Watching Being the Ricardos, I felt sorry for Nicole Kidman. Yes, it was her responsibility to say “no” to that part, but I understood why she said yes to it – a script by Aaron Sorkin and the belief that playing Lucille Ball would be a great role for her. But holy sh-t, Sorkin did her no favors with the script or the direction. The hair and makeup people did her dirty too. The film is an utter embarrassment at every level, and it’s a terrible reflection of Kidman’s substantial talent. She just never should have been part of it. But here we are, still reading interviews from Kidman and Javier Bardem as they try to put a bow on this mess. Some highlights from Kidman’s interview in the Guardian:
On Being the Ricardos: “It’s about a creative and romantic relationship that doesn’t work out. But from it come some extraordinary things. And I love that. I love that it’s not a happy ending. This film says you can make an extraordinary relationship thrive and leave remnants of it that exist forever. Yeah, that’s really gorgeous. You can’t make people behave how you want them to, and sometimes you’re going to fall in love with someone who isn’t going to be the person you spend the rest of your life with. And I think that’s all very relatable. You may have kids with them. You may not, but they were very much in love.”
Whether all of that ^^ was about Tom Cruise: “Oh, my God, no, no. Absolutely not. No. I mean, that’s, honestly, so long ago that that isn’t in this equation. So no.” She is angry. “And I would ask not to be pigeonholed that way, either. It feels to me almost sexist, because I’m not sure anyone would say that to a man. And at some point, you go, ‘Give me my life. In its own right.’”
She retired after having Sunday Rose: “[I decided to] have my baby and sit on a farm. Until my mum said to me, ‘I don’t think you should just give up.’ I was quite convinced I could grow vegetables and be at home and be very satisfied with that, but was pushed quite substantially by my mum. Friends, too – I have friendships that have permeated my life… Those relationships are relevant. They’re the threads that pull you through, when people show up and go, ‘I know you and I believe in you’, and push you forward. Not always coming from a sense of confidence, like I know what I’m doing. Not at all. A lot of times I’m relying heavily on the people around to say, ‘You’ve got more in you.’”
She’s surprised by how much success she’s had in television: “I would never have thought television would be an avenue for growth for me. Television gives you a much stronger connection with an audience, because you’re in their homes. I had a far deeper response than I’d ever had, which just suddenly came hurtling towards me…”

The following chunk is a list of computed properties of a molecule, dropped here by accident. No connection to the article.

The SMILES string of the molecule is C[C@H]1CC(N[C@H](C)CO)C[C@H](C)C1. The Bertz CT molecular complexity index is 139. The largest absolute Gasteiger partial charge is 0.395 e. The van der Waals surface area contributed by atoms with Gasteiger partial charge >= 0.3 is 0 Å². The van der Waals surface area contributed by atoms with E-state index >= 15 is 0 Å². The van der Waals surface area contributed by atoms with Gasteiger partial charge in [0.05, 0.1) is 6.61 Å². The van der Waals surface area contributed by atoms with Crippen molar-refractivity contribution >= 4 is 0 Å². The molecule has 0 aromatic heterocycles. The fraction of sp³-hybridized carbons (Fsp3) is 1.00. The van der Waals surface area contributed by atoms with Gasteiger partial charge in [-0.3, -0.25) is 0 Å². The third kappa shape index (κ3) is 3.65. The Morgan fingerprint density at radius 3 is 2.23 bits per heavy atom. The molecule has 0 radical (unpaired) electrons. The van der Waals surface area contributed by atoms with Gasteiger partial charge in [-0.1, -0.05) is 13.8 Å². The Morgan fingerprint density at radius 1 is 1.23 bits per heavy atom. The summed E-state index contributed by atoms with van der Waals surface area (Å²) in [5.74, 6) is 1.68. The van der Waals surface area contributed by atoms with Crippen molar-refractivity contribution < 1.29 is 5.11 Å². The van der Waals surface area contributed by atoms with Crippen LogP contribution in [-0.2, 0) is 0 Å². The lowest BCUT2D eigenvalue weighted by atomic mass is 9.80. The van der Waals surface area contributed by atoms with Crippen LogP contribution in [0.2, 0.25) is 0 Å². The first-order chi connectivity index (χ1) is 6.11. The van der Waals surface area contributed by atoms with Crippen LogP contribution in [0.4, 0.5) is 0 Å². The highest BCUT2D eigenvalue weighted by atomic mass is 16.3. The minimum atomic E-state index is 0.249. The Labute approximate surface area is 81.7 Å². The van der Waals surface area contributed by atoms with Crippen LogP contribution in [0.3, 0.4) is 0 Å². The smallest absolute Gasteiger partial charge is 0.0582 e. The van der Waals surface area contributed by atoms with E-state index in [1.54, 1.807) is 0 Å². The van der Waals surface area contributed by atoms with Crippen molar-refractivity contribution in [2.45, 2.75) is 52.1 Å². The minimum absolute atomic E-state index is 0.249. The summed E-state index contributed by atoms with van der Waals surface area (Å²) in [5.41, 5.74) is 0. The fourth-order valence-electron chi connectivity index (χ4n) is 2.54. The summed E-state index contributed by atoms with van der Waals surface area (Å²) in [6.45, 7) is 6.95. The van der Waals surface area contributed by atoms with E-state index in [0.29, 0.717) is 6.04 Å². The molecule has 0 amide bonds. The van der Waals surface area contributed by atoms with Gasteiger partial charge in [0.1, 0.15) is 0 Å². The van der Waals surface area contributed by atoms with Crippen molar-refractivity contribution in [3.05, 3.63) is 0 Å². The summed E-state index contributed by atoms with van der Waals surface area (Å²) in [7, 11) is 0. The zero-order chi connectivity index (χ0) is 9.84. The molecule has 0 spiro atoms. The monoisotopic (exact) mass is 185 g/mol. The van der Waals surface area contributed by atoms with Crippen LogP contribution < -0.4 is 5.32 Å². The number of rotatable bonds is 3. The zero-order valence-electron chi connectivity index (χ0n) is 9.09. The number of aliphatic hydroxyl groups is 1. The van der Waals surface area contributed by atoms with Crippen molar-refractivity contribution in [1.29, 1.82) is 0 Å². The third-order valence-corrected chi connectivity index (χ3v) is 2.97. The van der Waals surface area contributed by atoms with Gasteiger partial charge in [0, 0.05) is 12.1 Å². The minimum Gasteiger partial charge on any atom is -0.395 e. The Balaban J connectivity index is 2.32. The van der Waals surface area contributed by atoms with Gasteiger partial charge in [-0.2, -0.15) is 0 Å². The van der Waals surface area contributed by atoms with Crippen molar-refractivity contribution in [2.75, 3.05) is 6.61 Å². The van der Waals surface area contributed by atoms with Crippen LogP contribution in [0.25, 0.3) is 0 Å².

She cries a lot: “But yeah, I cry. I try to keep a lid on that, but everything is deeply sad. There’s a huge melancholia, right? I mean, when you really study melancholy people, we’re very present. I have an enormous amount of that. I think a lot of people walk around with it too, don’t you?”
Whether she’s a movie star. “That term confuses me. Can you define it? It’s too cerebral for me. I can only go to what Stanley Kubrick would say to me, which was, ‘Nicole, you’re a character actress.’ Usually, I’m resistant to labels. There’s a new generation now, saying, ‘No, you don’t get to define me just this way.’ I’m hugely supportive of this. And you can also change. I love that.”
I’ve seen the headlines about how Kidman “clapped back” on the journalist from bringing up Tom Cruise… but it did honestly feel like Kidman was making a not-so-oblique reference to Cruise. Not only that, I think what she said about falling in love with someone knowing that it won’t be forever probably resonated with a lot of people who are in their second or third marriages, you know? Anyway, I like her TV work, and I think the format of episodic television suits her very well in this stage of her career. I would be very happy if she spent the next decade doing cool miniseries where she played mysterious rich bitches with secrets. That is her wheelhouse!! (Lucille Ball was not her wheelhouse).
Photos courtesy of Instar, Amazon Studios.